Fertil Steril 2001, 75:1177-1184. PubMed Abstract | Publisher Full Text OpenURL

  44. Zhang L, Jiang S, Wozniak PJ, Yang X, Godke RA: Cumulus cell function during bovine oocyte maturation, fertilization, and embryo development in vitro.

    Mol Reprod Dev 1995, 40:338-344. PubMed Abstract | Publisher Full Text OpenURL

  45. Men H, Monson RL, Parrish JJ, Rutledge JJ: Detection of DNA damage in bovine metaphase II oocytes resulting from cryopreservation.

    Mol Reprod Dev 2003, 64:245-250. PubMed Abstract | Publisher Full Text OpenURL

  46. Saragusty J, Arav A: Current progress in oocyte and embryo cryopreservation by slow freezing and vitrification.

    Reproduction 2011, 141:1-19. PubMed Abstract | Publisher Full Text OpenURL

  47. Stachowiak EM, Papis K, Kruszewski M, Iwanenko T, Bartomiejczyk T, Modlinski JA: Comparison of the level(s) of DNA damage using comet assay in bovine oocytes subjected to selected vitrification methods.

    Reprod Dom Anim 2008, 44:653-658. OpenURL

  48. Diez C, Duque P, Gomez E, Hidalgo CO, Tamargo C, Rodriguez A, Fernandez L, de la Varga S, Fernandez A, Facal N, Carbajo M: Bovine oocyte vitrification before or after meiotic arrest: effects on ultrastructure and developmental ability.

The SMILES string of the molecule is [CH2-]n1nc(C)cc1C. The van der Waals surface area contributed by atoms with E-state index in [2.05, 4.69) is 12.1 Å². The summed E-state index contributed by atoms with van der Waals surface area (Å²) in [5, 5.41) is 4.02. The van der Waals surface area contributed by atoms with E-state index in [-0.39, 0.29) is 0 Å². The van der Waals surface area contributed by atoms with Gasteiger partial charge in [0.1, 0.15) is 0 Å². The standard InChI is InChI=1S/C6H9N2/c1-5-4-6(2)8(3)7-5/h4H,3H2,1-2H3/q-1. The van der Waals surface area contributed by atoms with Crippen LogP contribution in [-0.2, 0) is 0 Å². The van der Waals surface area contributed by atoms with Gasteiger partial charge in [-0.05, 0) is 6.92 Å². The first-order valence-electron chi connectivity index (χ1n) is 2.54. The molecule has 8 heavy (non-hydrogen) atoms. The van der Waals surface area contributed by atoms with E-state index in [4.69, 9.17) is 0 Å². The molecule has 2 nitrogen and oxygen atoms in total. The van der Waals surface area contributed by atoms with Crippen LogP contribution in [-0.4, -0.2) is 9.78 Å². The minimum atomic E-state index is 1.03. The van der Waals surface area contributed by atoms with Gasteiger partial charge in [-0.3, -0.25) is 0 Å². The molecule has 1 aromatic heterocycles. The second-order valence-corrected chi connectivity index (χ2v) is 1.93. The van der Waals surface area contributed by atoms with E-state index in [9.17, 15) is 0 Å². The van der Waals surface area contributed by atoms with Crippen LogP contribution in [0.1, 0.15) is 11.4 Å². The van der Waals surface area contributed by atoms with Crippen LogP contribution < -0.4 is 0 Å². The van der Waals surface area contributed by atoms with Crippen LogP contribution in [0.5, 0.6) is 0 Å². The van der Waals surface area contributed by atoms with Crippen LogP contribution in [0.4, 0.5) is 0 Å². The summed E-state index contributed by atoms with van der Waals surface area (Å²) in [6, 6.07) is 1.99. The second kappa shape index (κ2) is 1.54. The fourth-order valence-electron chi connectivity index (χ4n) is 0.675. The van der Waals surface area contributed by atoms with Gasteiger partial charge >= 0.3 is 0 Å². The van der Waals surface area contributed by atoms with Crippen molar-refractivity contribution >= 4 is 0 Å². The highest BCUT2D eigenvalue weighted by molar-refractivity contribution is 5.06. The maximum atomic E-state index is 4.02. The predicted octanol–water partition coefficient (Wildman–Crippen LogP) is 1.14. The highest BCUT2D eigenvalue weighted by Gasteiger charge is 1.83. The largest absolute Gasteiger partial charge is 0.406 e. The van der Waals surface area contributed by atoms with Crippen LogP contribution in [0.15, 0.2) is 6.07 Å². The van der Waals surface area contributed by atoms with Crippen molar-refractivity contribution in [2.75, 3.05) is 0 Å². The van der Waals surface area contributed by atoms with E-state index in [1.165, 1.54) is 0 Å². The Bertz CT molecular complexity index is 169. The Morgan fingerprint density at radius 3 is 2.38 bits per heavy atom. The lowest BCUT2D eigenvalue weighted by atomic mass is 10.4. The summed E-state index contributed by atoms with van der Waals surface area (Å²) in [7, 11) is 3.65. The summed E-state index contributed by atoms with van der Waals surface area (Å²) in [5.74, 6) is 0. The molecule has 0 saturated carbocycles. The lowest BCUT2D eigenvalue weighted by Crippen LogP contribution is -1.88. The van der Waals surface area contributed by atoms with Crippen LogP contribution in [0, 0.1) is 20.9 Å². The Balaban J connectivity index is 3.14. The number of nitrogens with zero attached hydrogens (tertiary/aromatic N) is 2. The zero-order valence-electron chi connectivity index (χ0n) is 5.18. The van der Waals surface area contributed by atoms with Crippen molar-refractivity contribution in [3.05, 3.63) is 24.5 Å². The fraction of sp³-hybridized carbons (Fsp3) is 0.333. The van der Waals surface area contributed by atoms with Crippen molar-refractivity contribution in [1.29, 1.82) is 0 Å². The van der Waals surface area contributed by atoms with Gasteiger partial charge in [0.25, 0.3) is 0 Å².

Theriogenology 2005, 64:317-333. PubMed Abstract | Publisher Full Text OpenURL

  49. Eroglu A, Toth TL, Toner M: Alterations of the cytoskeleton and polyploidy induced by cryopreservation of metaphase II mouse oocytes.

    Fertil Steril 1998, 69:944-957. PubMed Abstract | Publisher Full Text OpenURL

  50. Im KS, Kang JK, Kim HS: Effects of cumulus cells, different cryoprotectants, various maturation stages and preincubation before insemination on developmental capacity of frozen-thawed bovine oocytes.

    Theriogenology 1997, 47:881-891. PubMed Abstract | Publisher Full Text OpenURL

  51. Prentice J, Singh J, Anzar M: The effect of meiotic stage of bovine oocytes on the survival of vitrified cumulus oocyte complexes. In Annual Conference of the International Embryo Transfer Society; January 2012. Reprod Fertil Dev, Phoenix, Arizona, USA; 2012:135. PubMed Abstract OpenURL